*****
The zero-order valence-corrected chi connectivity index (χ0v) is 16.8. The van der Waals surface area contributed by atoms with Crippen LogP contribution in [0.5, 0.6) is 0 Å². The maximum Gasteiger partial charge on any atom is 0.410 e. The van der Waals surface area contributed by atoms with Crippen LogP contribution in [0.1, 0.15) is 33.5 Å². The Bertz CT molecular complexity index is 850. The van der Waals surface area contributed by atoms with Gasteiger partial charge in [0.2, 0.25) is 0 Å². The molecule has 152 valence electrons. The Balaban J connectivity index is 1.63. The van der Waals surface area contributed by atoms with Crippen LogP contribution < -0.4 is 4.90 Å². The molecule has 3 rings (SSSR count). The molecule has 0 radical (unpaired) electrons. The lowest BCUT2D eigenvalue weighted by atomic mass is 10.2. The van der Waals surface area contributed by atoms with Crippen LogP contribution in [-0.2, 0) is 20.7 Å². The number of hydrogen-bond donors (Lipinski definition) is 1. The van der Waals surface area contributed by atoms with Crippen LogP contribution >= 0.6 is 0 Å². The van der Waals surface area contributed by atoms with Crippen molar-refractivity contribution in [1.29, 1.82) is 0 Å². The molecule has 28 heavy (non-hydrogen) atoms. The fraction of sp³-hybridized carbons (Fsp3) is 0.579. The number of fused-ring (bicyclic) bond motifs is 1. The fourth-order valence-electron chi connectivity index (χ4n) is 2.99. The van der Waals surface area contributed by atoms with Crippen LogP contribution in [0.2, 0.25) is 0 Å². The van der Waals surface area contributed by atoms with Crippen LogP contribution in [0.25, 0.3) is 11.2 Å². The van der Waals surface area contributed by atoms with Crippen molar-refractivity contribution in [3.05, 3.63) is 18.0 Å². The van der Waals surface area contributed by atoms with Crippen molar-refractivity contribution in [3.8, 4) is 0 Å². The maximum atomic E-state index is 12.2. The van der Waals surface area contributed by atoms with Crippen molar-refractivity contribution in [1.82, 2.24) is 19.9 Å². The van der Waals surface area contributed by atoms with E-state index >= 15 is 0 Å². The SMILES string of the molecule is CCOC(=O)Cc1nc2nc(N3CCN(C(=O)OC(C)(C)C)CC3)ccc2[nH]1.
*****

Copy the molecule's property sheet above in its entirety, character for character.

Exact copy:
The zero-order valence-corrected chi connectivity index (χ0v) is 16.8. The van der Waals surface area contributed by atoms with Crippen LogP contribution in [0.5, 0.6) is 0 Å². The maximum Gasteiger partial charge on any atom is 0.410 e. The van der Waals surface area contributed by atoms with Crippen LogP contribution in [0.1, 0.15) is 33.5 Å². The Bertz CT molecular complexity index is 850. The van der Waals surface area contributed by atoms with Gasteiger partial charge in [0.2, 0.25) is 0 Å². The molecule has 152 valence electrons. The Balaban J connectivity index is 1.63. The van der Waals surface area contributed by atoms with Crippen LogP contribution < -0.4 is 4.90 Å². The molecule has 3 rings (SSSR count). The molecule has 0 radical (unpaired) electrons. The lowest BCUT2D eigenvalue weighted by atomic mass is 10.2. The van der Waals surface area contributed by atoms with Crippen LogP contribution in [-0.2, 0) is 20.7 Å². The number of hydrogen-bond donors (Lipinski definition) is 1. The van der Waals surface area contributed by atoms with Crippen LogP contribution >= 0.6 is 0 Å². The van der Waals surface area contributed by atoms with Crippen molar-refractivity contribution in [1.29, 1.82) is 0 Å². The molecule has 28 heavy (non-hydrogen) atoms. The fraction of sp³-hybridized carbons (Fsp3) is 0.579. The number of fused-ring (bicyclic) bond motifs is 1. The fourth-order valence-electron chi connectivity index (χ4n) is 2.99. The van der Waals surface area contributed by atoms with Crippen LogP contribution in [0.2, 0.25) is 0 Å². The van der Waals surface area contributed by atoms with Crippen LogP contribution in [0.25, 0.3) is 11.2 Å². The van der Waals surface area contributed by atoms with Crippen molar-refractivity contribution in [3.05, 3.63) is 18.0 Å². The van der Waals surface area contributed by atoms with Crippen molar-refractivity contribution in [3.8, 4) is 0 Å². The maximum atomic E-state index is 12.2. The van der Waals surface area contributed by atoms with Crippen molar-refractivity contribution in [1.82, 2.24) is 19.9 Å². The van der Waals surface area contributed by atoms with E-state index >= 15 is 0 Å². The SMILES string of the molecule is CCOC(=O)Cc1nc2nc(N3CCN(C(=O)OC(C)(C)C)CC3)ccc2[nH]1.